According to Smith, that timeline became unrealistic when, in March, the Department of Corrections barred outsiders from visiting the state's prisons in order to slow the spread of the coronavirus. "One of the primary tasks was to be able to interview various people, to see the facilities, to observe, to interview, and obviously we couldn't do that with the crisis that hit," the secretary said.
When he ordered the review last December, Smith appointed former Vermont State Police director Jim Baker to serve as interim corrections commissioner until it was completed. At that point, the secretary said at the time, a more permanent commissioner would be named. Baker replaced former commissioner Mike Touchette, who resigned two weeks after Seven Days published its investigation.
Smith said Monday that he had also suspended the search for a commissioner and had asked Baker to continue in that role as the department navigates the coronavirus crisis and accompanying budget challenges. "We have not established a timeframe for any of that, but I suspect it's going to be a few more months, at least," Smith said of Baker's extended tenure.
Baker, who has also led the Vermont Police Academy and the Rutland City Police Department through crises, said it can be harmful for an interim leader to overstay his or her welcome, but he said he agreed to remain "until the fog clears."
File: Paul Heintz
Corrections Commissioner Jim Baker
The outbreak has also imperiled legal changes Smith hoped to enact following the Seven Days investigation.
After conducting his own probe last December, the secretary recommended to Gov. Phil Scott that the state criminalize sexual contact between Department of Corrections employees and those on probation, parole and furlough. State law currently prohibits DOC staffers from engaging in sexual activity with incarcerated prisoners and those in the probation and parole system whom they directly supervise. Seven Days documented several incidents in which DOC employees allegedly engaged in or sought sexual activity with those on furlough — a violation of the department's rules but not of the law.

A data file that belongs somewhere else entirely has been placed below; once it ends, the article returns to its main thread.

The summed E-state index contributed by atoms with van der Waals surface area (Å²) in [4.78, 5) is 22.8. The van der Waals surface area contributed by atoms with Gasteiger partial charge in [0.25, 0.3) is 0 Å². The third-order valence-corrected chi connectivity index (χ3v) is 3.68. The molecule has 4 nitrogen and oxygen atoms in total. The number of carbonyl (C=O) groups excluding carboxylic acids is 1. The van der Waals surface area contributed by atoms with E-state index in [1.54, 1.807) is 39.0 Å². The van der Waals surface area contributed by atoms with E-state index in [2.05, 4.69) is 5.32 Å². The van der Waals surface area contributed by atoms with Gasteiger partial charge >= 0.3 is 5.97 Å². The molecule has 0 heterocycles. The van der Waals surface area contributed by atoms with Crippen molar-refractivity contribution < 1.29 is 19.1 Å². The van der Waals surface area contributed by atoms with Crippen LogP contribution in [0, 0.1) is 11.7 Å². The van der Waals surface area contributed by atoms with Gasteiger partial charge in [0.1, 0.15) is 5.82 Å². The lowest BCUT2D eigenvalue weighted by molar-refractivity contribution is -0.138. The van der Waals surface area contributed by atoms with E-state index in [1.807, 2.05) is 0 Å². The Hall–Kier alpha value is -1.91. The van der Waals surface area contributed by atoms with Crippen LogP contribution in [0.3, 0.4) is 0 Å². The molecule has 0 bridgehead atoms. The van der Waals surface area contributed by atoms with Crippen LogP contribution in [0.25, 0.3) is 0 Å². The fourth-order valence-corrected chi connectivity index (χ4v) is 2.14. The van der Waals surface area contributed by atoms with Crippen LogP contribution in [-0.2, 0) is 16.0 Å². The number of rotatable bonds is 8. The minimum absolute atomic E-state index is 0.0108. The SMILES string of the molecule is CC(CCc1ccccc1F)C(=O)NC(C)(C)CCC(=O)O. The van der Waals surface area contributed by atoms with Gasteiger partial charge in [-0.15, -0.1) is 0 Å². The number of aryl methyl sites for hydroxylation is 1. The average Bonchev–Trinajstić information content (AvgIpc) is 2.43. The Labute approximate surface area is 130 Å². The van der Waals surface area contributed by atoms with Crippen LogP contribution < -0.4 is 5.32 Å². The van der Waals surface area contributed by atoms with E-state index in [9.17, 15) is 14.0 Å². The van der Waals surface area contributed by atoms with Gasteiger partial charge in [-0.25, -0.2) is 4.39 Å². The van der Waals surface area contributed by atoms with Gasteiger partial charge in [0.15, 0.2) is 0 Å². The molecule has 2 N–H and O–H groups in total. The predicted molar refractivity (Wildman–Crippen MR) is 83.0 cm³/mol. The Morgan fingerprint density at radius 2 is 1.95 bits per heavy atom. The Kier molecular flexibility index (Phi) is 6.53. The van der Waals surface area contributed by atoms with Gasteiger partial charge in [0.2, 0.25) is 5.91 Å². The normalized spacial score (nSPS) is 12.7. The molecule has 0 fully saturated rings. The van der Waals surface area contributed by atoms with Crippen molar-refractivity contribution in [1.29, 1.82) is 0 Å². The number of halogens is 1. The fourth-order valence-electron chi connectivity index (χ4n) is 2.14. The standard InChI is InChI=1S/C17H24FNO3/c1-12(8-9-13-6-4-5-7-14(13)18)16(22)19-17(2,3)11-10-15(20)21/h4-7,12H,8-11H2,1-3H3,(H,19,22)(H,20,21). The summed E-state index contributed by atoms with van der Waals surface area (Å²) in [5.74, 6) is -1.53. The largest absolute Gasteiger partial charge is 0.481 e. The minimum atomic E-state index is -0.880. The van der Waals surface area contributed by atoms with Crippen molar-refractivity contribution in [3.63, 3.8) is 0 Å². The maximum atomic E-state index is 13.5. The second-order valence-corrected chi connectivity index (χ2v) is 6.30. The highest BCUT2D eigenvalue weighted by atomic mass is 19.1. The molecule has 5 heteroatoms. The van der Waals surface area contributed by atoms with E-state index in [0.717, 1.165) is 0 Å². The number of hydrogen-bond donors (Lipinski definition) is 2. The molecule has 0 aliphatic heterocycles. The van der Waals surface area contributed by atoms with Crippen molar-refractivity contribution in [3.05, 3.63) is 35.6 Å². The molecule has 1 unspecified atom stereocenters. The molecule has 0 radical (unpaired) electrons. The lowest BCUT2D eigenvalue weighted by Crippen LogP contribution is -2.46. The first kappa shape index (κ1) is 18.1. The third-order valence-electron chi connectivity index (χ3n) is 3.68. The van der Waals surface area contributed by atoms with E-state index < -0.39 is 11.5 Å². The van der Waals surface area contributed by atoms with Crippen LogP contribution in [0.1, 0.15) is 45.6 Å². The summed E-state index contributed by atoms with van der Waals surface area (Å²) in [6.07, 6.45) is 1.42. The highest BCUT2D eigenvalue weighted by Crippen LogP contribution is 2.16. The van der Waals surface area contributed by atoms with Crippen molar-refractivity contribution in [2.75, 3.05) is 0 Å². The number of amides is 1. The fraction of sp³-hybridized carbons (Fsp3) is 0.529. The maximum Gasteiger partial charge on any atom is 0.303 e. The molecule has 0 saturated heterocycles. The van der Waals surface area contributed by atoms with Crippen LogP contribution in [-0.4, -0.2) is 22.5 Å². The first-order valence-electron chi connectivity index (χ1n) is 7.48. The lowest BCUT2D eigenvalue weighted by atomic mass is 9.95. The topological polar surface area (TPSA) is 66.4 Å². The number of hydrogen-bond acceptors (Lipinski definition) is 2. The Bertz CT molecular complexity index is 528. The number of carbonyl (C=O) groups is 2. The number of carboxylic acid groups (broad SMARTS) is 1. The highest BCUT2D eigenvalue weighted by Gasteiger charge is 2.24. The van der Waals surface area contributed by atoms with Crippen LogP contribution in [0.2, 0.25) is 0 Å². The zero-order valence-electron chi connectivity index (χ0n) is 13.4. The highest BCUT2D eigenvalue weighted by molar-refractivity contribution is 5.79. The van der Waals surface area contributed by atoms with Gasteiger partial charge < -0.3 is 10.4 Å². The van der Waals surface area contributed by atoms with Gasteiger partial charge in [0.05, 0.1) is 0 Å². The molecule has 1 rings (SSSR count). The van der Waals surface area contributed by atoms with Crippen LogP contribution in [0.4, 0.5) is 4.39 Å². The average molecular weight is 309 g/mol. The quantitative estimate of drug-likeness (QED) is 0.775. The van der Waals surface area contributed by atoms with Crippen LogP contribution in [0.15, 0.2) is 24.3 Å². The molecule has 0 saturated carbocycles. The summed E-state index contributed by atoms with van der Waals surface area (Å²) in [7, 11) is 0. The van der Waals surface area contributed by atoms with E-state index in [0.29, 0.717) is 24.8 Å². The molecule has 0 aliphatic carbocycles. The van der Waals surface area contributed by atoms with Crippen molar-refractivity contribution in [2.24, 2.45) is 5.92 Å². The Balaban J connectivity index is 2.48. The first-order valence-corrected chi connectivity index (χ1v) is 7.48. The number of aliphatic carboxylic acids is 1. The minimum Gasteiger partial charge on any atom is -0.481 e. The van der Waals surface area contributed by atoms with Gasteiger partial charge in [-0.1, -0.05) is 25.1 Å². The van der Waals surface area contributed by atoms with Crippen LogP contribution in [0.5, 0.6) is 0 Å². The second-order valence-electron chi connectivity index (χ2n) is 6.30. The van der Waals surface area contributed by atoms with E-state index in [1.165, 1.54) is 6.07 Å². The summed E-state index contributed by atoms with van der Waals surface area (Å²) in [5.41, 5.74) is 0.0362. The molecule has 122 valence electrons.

Citing Seven Days' reporting that a supervisor at Chittenden Regional appeared to regularly run the facility while intoxicated, Smith also recommended that all corrections officers undergo regular drug testing. Such a change would require a change in statute or a new agreement with the Vermont State Employees Association, the union that represents DOC staffers.
According to Rep. Alice Emmons (D-Springfield), who chairs the House Corrections and Institutions Committee, both proposals — and many other pieces of legislation — "took a backseat" during the coronavirus crisis. "I think the pandemic has really taken the focus off that," added Sen. Dick Sears (D-Bennington), who chairs the Senate Judiciary Committee.
Both lawmakers expressed disappointment that the independent investigation had been delayed, though they said the move was understandable given the challenges the Department of Corrections has faced in recent months — including a coronavirus outbreak at Northwest State Correctional Facility in St. Albans.
"I think it's unfortunate," Sears said of the delay. "I think that needs to be put back on the front burner because we need to make sure that we get all the facts and then take appropriate action."